8:39am PT by Kimberly Nordyke
Science Channel Exploring 'America's Lost Vikings' in New Series (Exclusive)
Science Channel has greenlit a new series titled America's Lost Vikings.
The show will explore evidence that the Vikings, who are among the most feared warriors in history, landed on the coast of North America 500 years before Christopher Columbus. Beyond this, the trail goes cold. In the series, archaeologists and explorers Blue Nelson and Mike Arbuthnot will try to find out how far the Vikings explored into America.
To solve this mystery, Nelson and Arbuthnot will use "a combination of state-of-the-art science as well as gripping hands-on experimental archaeology." They begin their quest in L’Anse aux meadows in Newfoundland, on the northeast coast of Canada, in a settlement that offers proof that the Vikings were here around the year 1000. But the purpose of the site is still unknown; Nelson and Arbuthnot aim to solve that mystery and discover where the Vikings explored next.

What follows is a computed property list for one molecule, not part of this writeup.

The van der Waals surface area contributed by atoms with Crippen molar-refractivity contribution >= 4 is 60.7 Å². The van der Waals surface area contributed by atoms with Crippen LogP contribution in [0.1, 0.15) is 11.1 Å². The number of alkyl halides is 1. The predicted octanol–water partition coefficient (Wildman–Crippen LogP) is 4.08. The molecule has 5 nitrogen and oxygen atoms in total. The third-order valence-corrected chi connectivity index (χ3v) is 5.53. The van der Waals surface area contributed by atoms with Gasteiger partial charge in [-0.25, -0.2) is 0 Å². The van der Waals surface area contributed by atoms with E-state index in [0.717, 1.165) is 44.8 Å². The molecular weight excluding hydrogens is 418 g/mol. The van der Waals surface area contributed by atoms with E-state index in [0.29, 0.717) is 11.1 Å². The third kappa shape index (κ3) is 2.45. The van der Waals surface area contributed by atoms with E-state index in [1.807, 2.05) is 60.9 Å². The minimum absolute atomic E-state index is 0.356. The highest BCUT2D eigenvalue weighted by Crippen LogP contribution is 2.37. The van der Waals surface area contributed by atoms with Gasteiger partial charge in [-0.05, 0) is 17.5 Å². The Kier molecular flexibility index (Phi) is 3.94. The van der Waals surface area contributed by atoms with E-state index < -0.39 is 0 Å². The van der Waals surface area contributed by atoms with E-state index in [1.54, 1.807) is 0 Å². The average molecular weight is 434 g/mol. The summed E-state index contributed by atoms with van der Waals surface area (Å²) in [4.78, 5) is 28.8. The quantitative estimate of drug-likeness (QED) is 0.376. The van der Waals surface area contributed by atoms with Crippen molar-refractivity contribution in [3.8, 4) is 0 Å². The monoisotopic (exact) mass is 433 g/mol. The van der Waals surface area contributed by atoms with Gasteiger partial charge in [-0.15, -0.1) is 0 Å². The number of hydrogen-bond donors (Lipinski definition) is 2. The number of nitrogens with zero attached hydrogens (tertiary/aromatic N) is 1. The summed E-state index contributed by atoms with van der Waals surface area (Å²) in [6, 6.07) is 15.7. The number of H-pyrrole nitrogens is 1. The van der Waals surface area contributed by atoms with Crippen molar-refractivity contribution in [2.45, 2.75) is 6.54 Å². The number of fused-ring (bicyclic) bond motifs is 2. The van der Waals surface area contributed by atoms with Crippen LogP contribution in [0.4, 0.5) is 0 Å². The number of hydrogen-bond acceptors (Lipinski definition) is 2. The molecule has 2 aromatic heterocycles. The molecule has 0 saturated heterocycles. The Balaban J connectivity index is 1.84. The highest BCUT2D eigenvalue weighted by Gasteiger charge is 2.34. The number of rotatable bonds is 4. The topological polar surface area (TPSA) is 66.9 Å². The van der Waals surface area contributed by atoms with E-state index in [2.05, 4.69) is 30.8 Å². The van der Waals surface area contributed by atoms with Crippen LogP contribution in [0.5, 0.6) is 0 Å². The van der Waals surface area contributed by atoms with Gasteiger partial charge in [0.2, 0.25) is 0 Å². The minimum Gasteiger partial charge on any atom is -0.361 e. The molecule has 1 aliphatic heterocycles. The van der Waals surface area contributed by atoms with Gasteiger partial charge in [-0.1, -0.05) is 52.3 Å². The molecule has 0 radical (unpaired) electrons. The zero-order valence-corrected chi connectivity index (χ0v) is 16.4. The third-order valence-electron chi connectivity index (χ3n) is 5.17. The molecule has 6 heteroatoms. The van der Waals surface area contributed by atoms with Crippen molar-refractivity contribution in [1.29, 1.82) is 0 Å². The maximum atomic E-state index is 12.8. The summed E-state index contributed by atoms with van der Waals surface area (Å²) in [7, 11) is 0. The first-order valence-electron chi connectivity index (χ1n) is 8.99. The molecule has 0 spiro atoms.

As they follow the trail of evidence south, they go to extreme lengths to discover how the Viking explorers survived. To put their theories to the test, they plunge themselves into freezing temperatures to test Viking clothing, row a specially constructed Norse boat through icy waters and learn to fight with Viking weapons.
The six-part series is set to premiere Feb. 10.
"The question of just how much of North America the Vikings explored hasn’t been investigated to this degree," said Marc Etkind, general manager of Science Channel. "The latest scientific technology may help us answer just how far they got, where they went and who they encountered."
Nelson is a historic archaeologist who focuses on artifact analysis, historical research, African-American archaeology and historic race relations, while Arbuthnot is a terrestrial and maritime archaeologist whose specialties include submerged prehistoric archaeology and Southeastern U.S. history.
America's Lost Vikings is produced by Arrow Media for Science Channel. Tom Brisley and Ash Potterton are executive producers for Arrow. Neil Laird is executive producer for Science Channel.